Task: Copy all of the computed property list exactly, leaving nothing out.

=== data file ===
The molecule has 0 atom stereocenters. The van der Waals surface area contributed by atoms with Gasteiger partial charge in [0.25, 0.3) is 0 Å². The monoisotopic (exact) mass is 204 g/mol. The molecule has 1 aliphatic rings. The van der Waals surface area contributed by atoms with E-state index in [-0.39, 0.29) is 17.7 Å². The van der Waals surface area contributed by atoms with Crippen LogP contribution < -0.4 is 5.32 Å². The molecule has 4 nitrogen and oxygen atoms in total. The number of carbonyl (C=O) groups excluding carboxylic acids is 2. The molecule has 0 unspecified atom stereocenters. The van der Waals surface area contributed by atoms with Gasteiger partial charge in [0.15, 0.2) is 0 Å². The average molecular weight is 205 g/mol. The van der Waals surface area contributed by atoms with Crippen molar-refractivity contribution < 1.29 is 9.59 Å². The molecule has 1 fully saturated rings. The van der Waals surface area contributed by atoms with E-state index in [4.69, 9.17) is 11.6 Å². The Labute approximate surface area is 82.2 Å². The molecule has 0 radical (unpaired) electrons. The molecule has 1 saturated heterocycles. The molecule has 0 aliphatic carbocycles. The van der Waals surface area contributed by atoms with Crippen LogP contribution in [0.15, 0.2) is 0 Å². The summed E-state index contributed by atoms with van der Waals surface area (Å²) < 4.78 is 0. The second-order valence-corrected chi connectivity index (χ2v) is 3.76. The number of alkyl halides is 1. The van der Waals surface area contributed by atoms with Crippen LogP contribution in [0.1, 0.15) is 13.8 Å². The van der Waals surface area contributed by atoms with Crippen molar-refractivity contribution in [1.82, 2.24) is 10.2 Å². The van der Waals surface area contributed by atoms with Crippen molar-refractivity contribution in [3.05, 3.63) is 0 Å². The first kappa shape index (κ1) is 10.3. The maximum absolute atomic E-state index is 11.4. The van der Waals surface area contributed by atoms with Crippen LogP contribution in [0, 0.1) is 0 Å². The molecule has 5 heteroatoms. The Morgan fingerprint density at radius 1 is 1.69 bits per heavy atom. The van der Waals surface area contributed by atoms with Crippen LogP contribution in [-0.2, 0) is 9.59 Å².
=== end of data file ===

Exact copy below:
The molecule has 0 atom stereocenters. The van der Waals surface area contributed by atoms with Gasteiger partial charge in [0.25, 0.3) is 0 Å². The monoisotopic (exact) mass is 204 g/mol. The molecule has 1 aliphatic rings. The van der Waals surface area contributed by atoms with E-state index in [-0.39, 0.29) is 17.7 Å². The van der Waals surface area contributed by atoms with Crippen LogP contribution < -0.4 is 5.32 Å². The molecule has 4 nitrogen and oxygen atoms in total. The number of carbonyl (C=O) groups excluding carboxylic acids is 2. The molecule has 0 unspecified atom stereocenters. The van der Waals surface area contributed by atoms with Gasteiger partial charge in [0.15, 0.2) is 0 Å². The average molecular weight is 205 g/mol. The van der Waals surface area contributed by atoms with Crippen molar-refractivity contribution < 1.29 is 9.59 Å². The molecule has 1 fully saturated rings. The van der Waals surface area contributed by atoms with E-state index in [4.69, 9.17) is 11.6 Å². The Labute approximate surface area is 82.2 Å². The molecule has 0 radical (unpaired) electrons. The molecule has 1 saturated heterocycles. The molecule has 0 aliphatic carbocycles. The van der Waals surface area contributed by atoms with Crippen LogP contribution in [0.15, 0.2) is 0 Å². The summed E-state index contributed by atoms with van der Waals surface area (Å²) < 4.78 is 0. The second-order valence-corrected chi connectivity index (χ2v) is 3.76. The number of alkyl halides is 1. The van der Waals surface area contributed by atoms with Crippen LogP contribution in [0.1, 0.15) is 13.8 Å². The van der Waals surface area contributed by atoms with Crippen molar-refractivity contribution in [1.82, 2.24) is 10.2 Å². The van der Waals surface area contributed by atoms with Crippen molar-refractivity contribution in [3.05, 3.63) is 0 Å². The first kappa shape index (κ1) is 10.3. The maximum absolute atomic E-state index is 11.4. The van der Waals surface area contributed by atoms with Crippen LogP contribution in [0, 0.1) is 0 Å². The molecule has 5 heteroatoms. The Morgan fingerprint density at radius 1 is 1.69 bits per heavy atom. The van der Waals surface area contributed by atoms with Crippen LogP contribution in [-0.2, 0) is 9.59 Å².